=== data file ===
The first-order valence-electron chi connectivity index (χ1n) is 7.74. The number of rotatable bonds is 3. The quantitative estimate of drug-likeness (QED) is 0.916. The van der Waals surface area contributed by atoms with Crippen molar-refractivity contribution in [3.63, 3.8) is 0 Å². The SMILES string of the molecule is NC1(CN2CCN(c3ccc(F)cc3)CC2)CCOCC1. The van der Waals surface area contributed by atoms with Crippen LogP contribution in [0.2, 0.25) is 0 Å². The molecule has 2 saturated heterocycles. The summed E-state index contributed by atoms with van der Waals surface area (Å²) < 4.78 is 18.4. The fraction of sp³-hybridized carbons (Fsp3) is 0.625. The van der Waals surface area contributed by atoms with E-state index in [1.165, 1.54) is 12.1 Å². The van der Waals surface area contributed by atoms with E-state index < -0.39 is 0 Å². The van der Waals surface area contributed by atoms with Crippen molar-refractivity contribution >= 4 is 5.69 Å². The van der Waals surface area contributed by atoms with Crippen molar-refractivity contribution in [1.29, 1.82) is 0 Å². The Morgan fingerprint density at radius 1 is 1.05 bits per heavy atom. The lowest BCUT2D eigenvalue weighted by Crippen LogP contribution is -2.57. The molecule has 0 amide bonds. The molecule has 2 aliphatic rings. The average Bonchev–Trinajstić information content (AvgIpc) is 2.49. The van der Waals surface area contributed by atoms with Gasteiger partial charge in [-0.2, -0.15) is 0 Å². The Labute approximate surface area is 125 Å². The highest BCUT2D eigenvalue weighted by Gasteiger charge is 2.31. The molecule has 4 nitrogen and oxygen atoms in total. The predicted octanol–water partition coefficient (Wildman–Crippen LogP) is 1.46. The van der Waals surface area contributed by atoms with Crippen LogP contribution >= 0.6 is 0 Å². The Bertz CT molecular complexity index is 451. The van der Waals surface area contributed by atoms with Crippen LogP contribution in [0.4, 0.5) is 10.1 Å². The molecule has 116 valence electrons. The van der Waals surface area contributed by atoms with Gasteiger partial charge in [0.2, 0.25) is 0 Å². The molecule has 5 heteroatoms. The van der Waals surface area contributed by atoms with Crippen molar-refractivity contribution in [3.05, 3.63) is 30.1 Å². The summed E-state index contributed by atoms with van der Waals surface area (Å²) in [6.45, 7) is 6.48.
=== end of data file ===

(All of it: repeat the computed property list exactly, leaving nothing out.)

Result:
The first-order valence-electron chi connectivity index (χ1n) is 7.74. The number of rotatable bonds is 3. The quantitative estimate of drug-likeness (QED) is 0.916. The van der Waals surface area contributed by atoms with Crippen molar-refractivity contribution in [3.63, 3.8) is 0 Å². The SMILES string of the molecule is NC1(CN2CCN(c3ccc(F)cc3)CC2)CCOCC1. The van der Waals surface area contributed by atoms with Crippen LogP contribution in [0.2, 0.25) is 0 Å². The molecule has 2 saturated heterocycles. The summed E-state index contributed by atoms with van der Waals surface area (Å²) < 4.78 is 18.4. The fraction of sp³-hybridized carbons (Fsp3) is 0.625. The van der Waals surface area contributed by atoms with E-state index in [1.165, 1.54) is 12.1 Å². The van der Waals surface area contributed by atoms with E-state index < -0.39 is 0 Å². The van der Waals surface area contributed by atoms with Crippen molar-refractivity contribution >= 4 is 5.69 Å². The van der Waals surface area contributed by atoms with Crippen molar-refractivity contribution in [1.29, 1.82) is 0 Å². The Morgan fingerprint density at radius 1 is 1.05 bits per heavy atom. The lowest BCUT2D eigenvalue weighted by Crippen LogP contribution is -2.57. The molecule has 0 amide bonds. The molecule has 2 aliphatic rings. The average Bonchev–Trinajstić information content (AvgIpc) is 2.49. The van der Waals surface area contributed by atoms with Gasteiger partial charge in [-0.2, -0.15) is 0 Å². The Labute approximate surface area is 125 Å². The highest BCUT2D eigenvalue weighted by Gasteiger charge is 2.31. The molecule has 4 nitrogen and oxygen atoms in total. The predicted octanol–water partition coefficient (Wildman–Crippen LogP) is 1.46. The van der Waals surface area contributed by atoms with Crippen LogP contribution >= 0.6 is 0 Å². The Bertz CT molecular complexity index is 451. The van der Waals surface area contributed by atoms with Crippen LogP contribution in [0.4, 0.5) is 10.1 Å². The molecule has 116 valence electrons. The van der Waals surface area contributed by atoms with Gasteiger partial charge in [0.2, 0.25) is 0 Å². The molecule has 5 heteroatoms. The van der Waals surface area contributed by atoms with Crippen molar-refractivity contribution in [3.05, 3.63) is 30.1 Å². The summed E-state index contributed by atoms with van der Waals surface area (Å²) in [6.45, 7) is 6.48.